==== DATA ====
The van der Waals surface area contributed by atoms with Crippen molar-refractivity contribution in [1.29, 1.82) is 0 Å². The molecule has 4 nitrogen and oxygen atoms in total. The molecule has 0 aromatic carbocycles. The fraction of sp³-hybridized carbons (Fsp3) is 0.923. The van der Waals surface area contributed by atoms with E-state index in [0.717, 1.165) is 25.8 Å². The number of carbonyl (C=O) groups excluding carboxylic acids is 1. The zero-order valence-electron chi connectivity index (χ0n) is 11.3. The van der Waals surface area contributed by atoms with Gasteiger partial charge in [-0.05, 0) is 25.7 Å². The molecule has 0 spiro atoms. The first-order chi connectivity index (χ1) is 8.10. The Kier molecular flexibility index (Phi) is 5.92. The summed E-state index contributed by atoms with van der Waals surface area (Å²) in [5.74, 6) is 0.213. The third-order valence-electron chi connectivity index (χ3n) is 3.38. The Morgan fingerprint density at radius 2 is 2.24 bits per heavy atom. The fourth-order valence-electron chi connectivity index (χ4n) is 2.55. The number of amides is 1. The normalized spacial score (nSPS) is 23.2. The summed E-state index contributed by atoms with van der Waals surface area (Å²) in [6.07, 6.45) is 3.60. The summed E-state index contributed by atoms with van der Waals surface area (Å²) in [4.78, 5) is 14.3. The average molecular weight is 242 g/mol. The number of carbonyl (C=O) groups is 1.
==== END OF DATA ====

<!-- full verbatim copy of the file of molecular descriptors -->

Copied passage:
The van der Waals surface area contributed by atoms with Crippen molar-refractivity contribution in [1.29, 1.82) is 0 Å². The molecule has 4 nitrogen and oxygen atoms in total. The molecule has 0 aromatic carbocycles. The fraction of sp³-hybridized carbons (Fsp3) is 0.923. The van der Waals surface area contributed by atoms with E-state index in [0.717, 1.165) is 25.8 Å². The number of carbonyl (C=O) groups excluding carboxylic acids is 1. The zero-order valence-electron chi connectivity index (χ0n) is 11.3. The van der Waals surface area contributed by atoms with Gasteiger partial charge in [-0.05, 0) is 25.7 Å². The molecule has 0 spiro atoms. The first-order chi connectivity index (χ1) is 8.10. The Kier molecular flexibility index (Phi) is 5.92. The summed E-state index contributed by atoms with van der Waals surface area (Å²) in [5.74, 6) is 0.213. The third-order valence-electron chi connectivity index (χ3n) is 3.38. The Morgan fingerprint density at radius 2 is 2.24 bits per heavy atom. The fourth-order valence-electron chi connectivity index (χ4n) is 2.55. The number of amides is 1. The normalized spacial score (nSPS) is 23.2. The summed E-state index contributed by atoms with van der Waals surface area (Å²) in [6.07, 6.45) is 3.60. The summed E-state index contributed by atoms with van der Waals surface area (Å²) in [4.78, 5) is 14.3. The average molecular weight is 242 g/mol. The number of carbonyl (C=O) groups is 1.